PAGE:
So you want to climb …



So you want to climb.

I live atop a mountain. Every day, whether I want to or not, I have to climb 3-5 km, depending on the approach, to get home. I used to complain but came to realize this “Little Mountain” has made me a better cyclist, and a more efficient climber.

Yesterday, I cycled the Sunshine Coast. We took the ferry to the Langdale Terminal, and cycled to Earl’s Cove and back – 170 km round trip, For those who know the area, you know it is beautiful, scenic, and extremely hilly. We were constantly climbing or descending with grades ranging from a modest 5%,  several gruelling, long climbs at 20%, and everything in between. There is no flat on the Sunshine Coast. Needless to say, I had hours to think about climbing techniques.

Here are a few things I thought about.

  1. Gear down. Outfit your bike with a compact group and a cassette with a lower gear. I ride with a 50-34 crankset and a 11-28 cassette. Even that isn’t enough sometimes.
  2. There is no shame in spinning in a “granny” gear. It is easier on your knees, and with a higher cadence, you can actually maintain a relatively face pace except on the longest, steepest climbs.
  3. Sit to climb. You actually deliver more power to the pedals when seated. Stand every now again again to stretch your legs, or to pick up the pace, but for the most part stay seated.
  4. Pedal in circles. It took me years to really understand this. I thought I did but until I started climbing a lot, I didn’t realize how important it is. Pedalling in circles means engaging all of your leg muscles throughout the pedal stroke. The key to engaging the ankle, calves and hamstring muscles on the way back up is to lower the heel at the bottom of the stroke. Think of scraping mud off the bottom of your shoe. This is why saddle height is so critical. If it is too high, you can’t lower your heel.
  5. Ride on the tops of your handlebars. This opens the chest enabling you to breath more deeply and rhythmically.
  6. Relax your upper body. Holding tension in your arms, shoulders and chest only wastes energy. You want all of your effort to be centred on your legs, buttocks and lower back.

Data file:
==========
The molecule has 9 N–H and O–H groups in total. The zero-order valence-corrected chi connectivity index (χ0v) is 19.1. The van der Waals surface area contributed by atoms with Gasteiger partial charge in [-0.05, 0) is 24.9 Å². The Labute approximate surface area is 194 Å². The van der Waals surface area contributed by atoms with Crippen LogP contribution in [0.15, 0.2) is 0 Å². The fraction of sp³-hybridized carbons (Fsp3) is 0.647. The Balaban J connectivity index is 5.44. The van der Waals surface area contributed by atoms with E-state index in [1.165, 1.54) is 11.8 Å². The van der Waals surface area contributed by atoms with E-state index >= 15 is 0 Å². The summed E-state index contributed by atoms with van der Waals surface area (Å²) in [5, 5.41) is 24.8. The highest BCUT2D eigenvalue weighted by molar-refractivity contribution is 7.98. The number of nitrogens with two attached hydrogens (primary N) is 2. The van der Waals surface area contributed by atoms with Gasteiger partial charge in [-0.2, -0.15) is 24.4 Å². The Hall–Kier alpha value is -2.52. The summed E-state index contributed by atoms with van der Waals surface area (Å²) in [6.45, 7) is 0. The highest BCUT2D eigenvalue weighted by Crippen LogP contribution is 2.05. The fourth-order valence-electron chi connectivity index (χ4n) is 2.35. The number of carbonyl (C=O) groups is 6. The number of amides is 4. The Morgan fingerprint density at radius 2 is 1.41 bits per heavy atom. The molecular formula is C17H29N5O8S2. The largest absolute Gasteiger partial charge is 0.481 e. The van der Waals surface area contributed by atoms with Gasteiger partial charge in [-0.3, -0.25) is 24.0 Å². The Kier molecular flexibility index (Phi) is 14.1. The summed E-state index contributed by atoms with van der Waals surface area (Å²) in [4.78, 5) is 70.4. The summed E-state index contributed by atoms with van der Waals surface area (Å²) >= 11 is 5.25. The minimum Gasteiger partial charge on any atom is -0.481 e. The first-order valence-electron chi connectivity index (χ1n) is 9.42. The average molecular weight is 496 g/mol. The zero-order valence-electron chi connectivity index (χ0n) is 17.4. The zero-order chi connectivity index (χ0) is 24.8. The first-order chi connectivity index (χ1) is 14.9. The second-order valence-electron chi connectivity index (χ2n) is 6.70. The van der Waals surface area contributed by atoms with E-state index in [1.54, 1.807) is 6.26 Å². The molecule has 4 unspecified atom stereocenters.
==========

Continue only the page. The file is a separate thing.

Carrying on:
7. Look 10 feet ahead. Don’t think about how long the climb is. It will only discourage you. Break the climb into smaller, more manageable chunks.
  8. Drink and eat lots. Every 30 minutes. This type of cycling burns a lot of calories. So, if you don’t want to “bonk” (and I felt like I was close to it yesterday) drink a bottle of water every hour and eat. I had Gels, Cliff Bars and a banana in my back pockets but I needed more. After 120 km we stopped for a wholesome sandwich. Natural foods are best.

I am not a fast climber. I’m faster than I was, and faster than many on the road, but I don’t fool myself into thinking I am a fast climber. Unless you are 135 pounds and been training in the mountains for years, you are not fast. In my mind, the goal is to reach the top with energy to spare for the next inevitable climb.

20 thoughts on “So you want to climb …

  1. Pingback: The Noob’s Guide to Cycling:  The Art of Climbing (For the Average Cyclist). « Fit Recovery

  2. I used to hate climbing, then I grew to embrace the challenge. Although there are times on some climbs (usually on those grades that are 18%+) that leave me questioning my sanity. I always feel accomplished at the top, even more when I set a PR w/o even trying.

  3. I know you are a frequent cyclist, and I know it is your passion yet every single time I read your posts, I am in admiration. Your perseverance is incredible. I mean – 170 km? What did I do with my day? About an hour of aerobics and the rest spent writing. How lazy does that sound in comparison?! 😀

    • Well, a day relaxing and writing sounds pretty nice to me 🙂

      I did this ride with my son. Each year we do one or two memorable rides together. He is much faster and stronger but he is good enough to have me tag along.

      Have you had that bike of yours out yet 🙂

  4. Pingback: I bought a new helmet … | PedalWORKS

  5. Good post, thanks. Me and hills aren’t friends but I am always working at trying to get better at them. Some of your advice I have learnt on my own but it takes a while for things to sink in sometimes. When I first started cycling I thought it was always better to ‘attack’ a hill with as much momentum as possible and grinding out each gear before dropping down. Thankfully, I’ve learnt better. Sometimes, it’s better to start the hill in the gear you think you’ll finish it in!

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